Sunday, May 25, 2008

Sr. Mildred Wannemuehler's Vocation Story

(Vocation story of Sister Mildred Wannemuehler)
May 23, 2008

At the autumn of my life, having lived 61 years in the monastic community, I gladly share my story. In the third year of my retirement from a full-time parish ministry, I have had time to reflect, remember and rejoice over the past.

Born the third child to German parents in Evansville, Indiana, I had the example of hard-working parents and siblings that eventually totalled five. My oldest sister, Dolores, at the age of five died from the aftermath of measles. I was one and also had the measles but in changing doctors my life was spared. This is a question I’ve often asked, “Why did God take Dolores and not me?” As I look back, I know God had a plan then already. This decision was strengthened 40 years later when my Dad, in his last weeks on this earth, told me that as a young father he prayed that one of his children would give his/her life to God. In sharing that I realized that my vocation was partly due to my father’s prayers.
I attended St. Boniface School in Evansville taught by the Ursuline Sisters from Louisville. They were excellent educators and already in the lower grades I was sure I wanted to be a teacher…and most likely become an Ursuline Sister. However, after the eigthth grade I wanted to join the Ursuline Aspirancy but my mother said I was too young. However, she did consent to my going to the Academy at Ferdinand which was a boarding high school with several of my classmates. Besides getting a good education, by my junior year I felt I had a monastic vocation. I was so inspired by the prayer life and the community emphasis. So with several other classmates I entered the Novitiate in 1947, finishing my senior year in the convent.

In September of 1950 I was assigned to teach 51 seventh graders at Christ the King in Evansville. Thus began 27 years in the classroom. Ten of those years were in Evansville, including four years in Mater Dei High School.

During these years I was also working on a Master’s Degree at Notre Dame University, in Math and Education. In the summer of my Graduation in 1960 God sent another surprise! I was asked to be transferred to the new foundation at Beech Grove, Indiana. So instead of returning to Ferdinand, my vow of stability was transferred to Our Lady of Grace at Beech Grove, Indiana. Thus another new chapter of my religious vocation began.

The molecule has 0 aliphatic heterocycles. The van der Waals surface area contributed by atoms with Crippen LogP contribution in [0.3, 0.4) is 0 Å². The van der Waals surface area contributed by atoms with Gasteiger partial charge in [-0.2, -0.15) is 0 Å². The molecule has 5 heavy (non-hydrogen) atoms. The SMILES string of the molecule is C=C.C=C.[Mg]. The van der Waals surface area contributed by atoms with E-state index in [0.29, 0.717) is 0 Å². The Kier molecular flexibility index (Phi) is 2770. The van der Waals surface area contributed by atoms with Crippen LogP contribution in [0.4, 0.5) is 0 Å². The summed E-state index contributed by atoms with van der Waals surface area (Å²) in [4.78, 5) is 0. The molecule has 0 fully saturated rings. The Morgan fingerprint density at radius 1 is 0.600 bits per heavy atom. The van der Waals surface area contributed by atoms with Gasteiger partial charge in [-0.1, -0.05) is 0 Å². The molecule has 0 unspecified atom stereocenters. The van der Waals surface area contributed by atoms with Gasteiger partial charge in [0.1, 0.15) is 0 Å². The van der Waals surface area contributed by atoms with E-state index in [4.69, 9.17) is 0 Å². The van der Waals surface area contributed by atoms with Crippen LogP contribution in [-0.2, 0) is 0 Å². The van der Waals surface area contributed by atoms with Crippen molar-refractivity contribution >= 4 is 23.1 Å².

My assignment was to teach Math in the girls’ Academy --- which I did along with World History, Religion and English for 13 years. In 1964 the Juniorate was opened at the monastery and I was asked to do that along with the teaching. My prioress also asked me to begin a Master’s in Theology at Collegeville, which I began in 1961 and finished in 1966. Life changed again in 1967 when I was asked to go start a new school in Florissant, Missouri. I was there two years and again returned to the monastery and Academy in 1969. At this time I was made Formation Directress for six years.

In St. Benedict’s Rule we are often reminded that obedience is our way to God. My life is a perfect example. In 1975 I again went on mission to teach at Clarksville, Indiana. After less than two years I was elected prioress and came home to lead the community from 1977-1985. Being superior for 100 Sisters would be another whole chapter of my life. In summary, I could say that “God and I worked together very closely.”
Eight years later I asked for a sabbatical and went to Holy Name College in Oakland, California where I earned a Masters in Creation Spirituality. Where was my monastic vocation taking me next? I responded to an advertisement for a Pastoral Associate in a rural, tourist area in Nashville, Indiana. It ws a parish that had a priest only on the weekends. For 12 years I was a Pastoral Associate and then was asked to be a Parish Life Coordinator for 7 more years. When my age reached 75 I decided it was time to retire. So in June, 2005 I came back to the monastery and am enjoying the fullness of our Benedictine life.
Only one word resonates in my heart, “GRATITUDE”. I thank God for my monastic vocation, which can be ANYWHERE doing ANYTHING as long as we first SEEK GOD.

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